3, Automating processes

For automating processes, BPM is also vital. It gives you a chance to outline your complete process model, break it down into individual tasks, and optimise the process before it can be successfully automated.

4. Process documentation and transparency

BPM lets you document processes effortlessly. Well-documented workflows empower organisations and allow those in charge to navigate their operations. It facilitates consistency, trackability, and team focus on stated goals. Process documentation leads to rapid knowledge transfer and the preservation of know-how if key staff members leave the organisation.

In addition, process documentation supports transparency across the organisation by making it clear what work activities are to be performed by specified team members and to given standards. This means employees know exactly who to go to when issues arise. Documentation is also essential for understanding and enhancing your existing business processes.

5. Improved and streamlined workflows

Your organisation’s processes and related business and IT systems should be constantly evolving to keep up with changes in technology and business needs. The reality is processes tend to be updated on an ad-hoc, slow basis. With BPM, your analysts and decision-makers can, in many cases, introduce improvements quickly, eliminating bottlenecks and productivity lags and allowing your processes to become more agile and efficient.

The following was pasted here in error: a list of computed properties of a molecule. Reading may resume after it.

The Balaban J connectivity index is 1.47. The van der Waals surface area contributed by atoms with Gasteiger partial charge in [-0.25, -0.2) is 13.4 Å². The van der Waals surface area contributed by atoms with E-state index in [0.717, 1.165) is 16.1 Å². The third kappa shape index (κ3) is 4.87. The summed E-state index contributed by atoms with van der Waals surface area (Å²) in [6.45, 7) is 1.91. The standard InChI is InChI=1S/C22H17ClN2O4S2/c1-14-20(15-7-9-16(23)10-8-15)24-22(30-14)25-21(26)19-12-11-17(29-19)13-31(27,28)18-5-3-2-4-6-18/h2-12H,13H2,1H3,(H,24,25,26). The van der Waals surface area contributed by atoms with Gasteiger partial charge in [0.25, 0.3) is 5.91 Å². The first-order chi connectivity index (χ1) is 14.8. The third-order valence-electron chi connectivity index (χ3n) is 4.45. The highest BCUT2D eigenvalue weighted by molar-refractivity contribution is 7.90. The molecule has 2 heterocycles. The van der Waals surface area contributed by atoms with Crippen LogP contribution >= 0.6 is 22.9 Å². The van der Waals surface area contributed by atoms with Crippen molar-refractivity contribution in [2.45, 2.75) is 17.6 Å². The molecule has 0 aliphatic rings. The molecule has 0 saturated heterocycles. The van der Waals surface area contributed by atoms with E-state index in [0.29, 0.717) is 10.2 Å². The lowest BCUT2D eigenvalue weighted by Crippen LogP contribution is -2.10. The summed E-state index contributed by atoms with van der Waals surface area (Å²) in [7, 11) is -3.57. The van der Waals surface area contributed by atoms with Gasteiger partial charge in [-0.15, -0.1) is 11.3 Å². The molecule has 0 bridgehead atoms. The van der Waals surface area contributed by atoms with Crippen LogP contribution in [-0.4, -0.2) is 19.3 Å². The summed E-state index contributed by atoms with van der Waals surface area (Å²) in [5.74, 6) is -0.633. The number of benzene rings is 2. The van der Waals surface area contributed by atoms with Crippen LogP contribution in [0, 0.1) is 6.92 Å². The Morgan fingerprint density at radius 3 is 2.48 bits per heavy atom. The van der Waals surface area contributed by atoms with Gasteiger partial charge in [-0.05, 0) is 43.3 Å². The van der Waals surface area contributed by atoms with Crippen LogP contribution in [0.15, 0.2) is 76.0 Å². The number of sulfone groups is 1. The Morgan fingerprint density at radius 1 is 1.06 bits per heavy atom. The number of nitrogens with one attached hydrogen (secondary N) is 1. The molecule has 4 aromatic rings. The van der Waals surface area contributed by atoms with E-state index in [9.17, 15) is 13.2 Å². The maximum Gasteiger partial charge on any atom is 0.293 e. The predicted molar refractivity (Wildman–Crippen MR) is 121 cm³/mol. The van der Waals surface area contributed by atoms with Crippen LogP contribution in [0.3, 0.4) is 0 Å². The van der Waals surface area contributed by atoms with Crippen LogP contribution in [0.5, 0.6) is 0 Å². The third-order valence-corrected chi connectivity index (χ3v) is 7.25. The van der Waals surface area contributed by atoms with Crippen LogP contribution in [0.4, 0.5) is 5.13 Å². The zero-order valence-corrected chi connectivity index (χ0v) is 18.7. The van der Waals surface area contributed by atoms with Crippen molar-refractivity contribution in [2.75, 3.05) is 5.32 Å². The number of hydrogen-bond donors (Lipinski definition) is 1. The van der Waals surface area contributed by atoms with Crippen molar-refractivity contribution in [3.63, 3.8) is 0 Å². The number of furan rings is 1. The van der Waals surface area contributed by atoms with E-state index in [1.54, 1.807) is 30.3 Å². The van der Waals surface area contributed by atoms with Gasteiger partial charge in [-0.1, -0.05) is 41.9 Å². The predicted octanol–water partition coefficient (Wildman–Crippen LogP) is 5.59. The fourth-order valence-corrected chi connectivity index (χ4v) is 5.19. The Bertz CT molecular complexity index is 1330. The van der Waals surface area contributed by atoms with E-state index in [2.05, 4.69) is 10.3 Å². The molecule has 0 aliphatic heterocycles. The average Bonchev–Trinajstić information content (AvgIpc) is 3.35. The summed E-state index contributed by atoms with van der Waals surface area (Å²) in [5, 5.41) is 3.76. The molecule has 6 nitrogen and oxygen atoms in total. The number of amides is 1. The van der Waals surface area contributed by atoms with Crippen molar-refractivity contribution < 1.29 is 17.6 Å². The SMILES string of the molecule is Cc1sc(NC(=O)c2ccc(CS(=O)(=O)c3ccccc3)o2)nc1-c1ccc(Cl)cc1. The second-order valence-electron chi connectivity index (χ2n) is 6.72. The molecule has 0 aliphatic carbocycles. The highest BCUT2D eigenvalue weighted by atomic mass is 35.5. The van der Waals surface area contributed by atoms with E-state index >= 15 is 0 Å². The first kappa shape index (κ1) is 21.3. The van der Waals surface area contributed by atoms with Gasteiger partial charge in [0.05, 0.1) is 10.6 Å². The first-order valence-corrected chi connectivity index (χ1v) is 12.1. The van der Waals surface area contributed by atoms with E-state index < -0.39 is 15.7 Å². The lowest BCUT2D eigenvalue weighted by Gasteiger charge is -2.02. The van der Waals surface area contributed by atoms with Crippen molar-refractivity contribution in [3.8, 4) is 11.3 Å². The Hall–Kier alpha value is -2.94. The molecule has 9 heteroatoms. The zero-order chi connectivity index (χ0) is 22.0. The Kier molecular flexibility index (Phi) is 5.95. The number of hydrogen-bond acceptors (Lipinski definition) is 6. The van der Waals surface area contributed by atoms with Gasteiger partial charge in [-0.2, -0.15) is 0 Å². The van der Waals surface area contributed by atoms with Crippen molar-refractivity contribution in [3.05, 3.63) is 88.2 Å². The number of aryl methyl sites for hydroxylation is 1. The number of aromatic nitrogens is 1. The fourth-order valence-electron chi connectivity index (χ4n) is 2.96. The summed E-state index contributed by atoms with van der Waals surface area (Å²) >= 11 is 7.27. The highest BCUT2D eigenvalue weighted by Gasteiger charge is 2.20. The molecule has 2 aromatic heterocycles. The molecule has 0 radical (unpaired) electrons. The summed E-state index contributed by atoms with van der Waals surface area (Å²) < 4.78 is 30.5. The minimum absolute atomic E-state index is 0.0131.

6. Strategic alignment

By and large, using BPM can facilitate better alignment with your organisation’s core business and IT strategies. BPM lets you find any gaps you might have between your existing processes and your strategic vision. You can use BPM to work out the exact steps, at an operational level, that you need to take to achieve certain strategic goals. Any changes you make to the processes for improved performance are known as business process reengineering.

7. Defining best practice

Defining best practice standards encourages team members, line managers, and senior decision-makers to perform at their best. BPM is a great way to define what best practice looks like in your business’s operations. At a practical level, it helps you streamline and standardise how employees perform their tasks.

Clearly defined and well-conceived processes are important for uniformity, control, and efficiency. You can avoid duplication of steps and prevent team members from having to do guesswork or introducing unnecessary complexity in tasks. By defining and formalising best practices in your operations, your business will likely be more compliant in terms of your internal standards as well as in terms of legal requirements.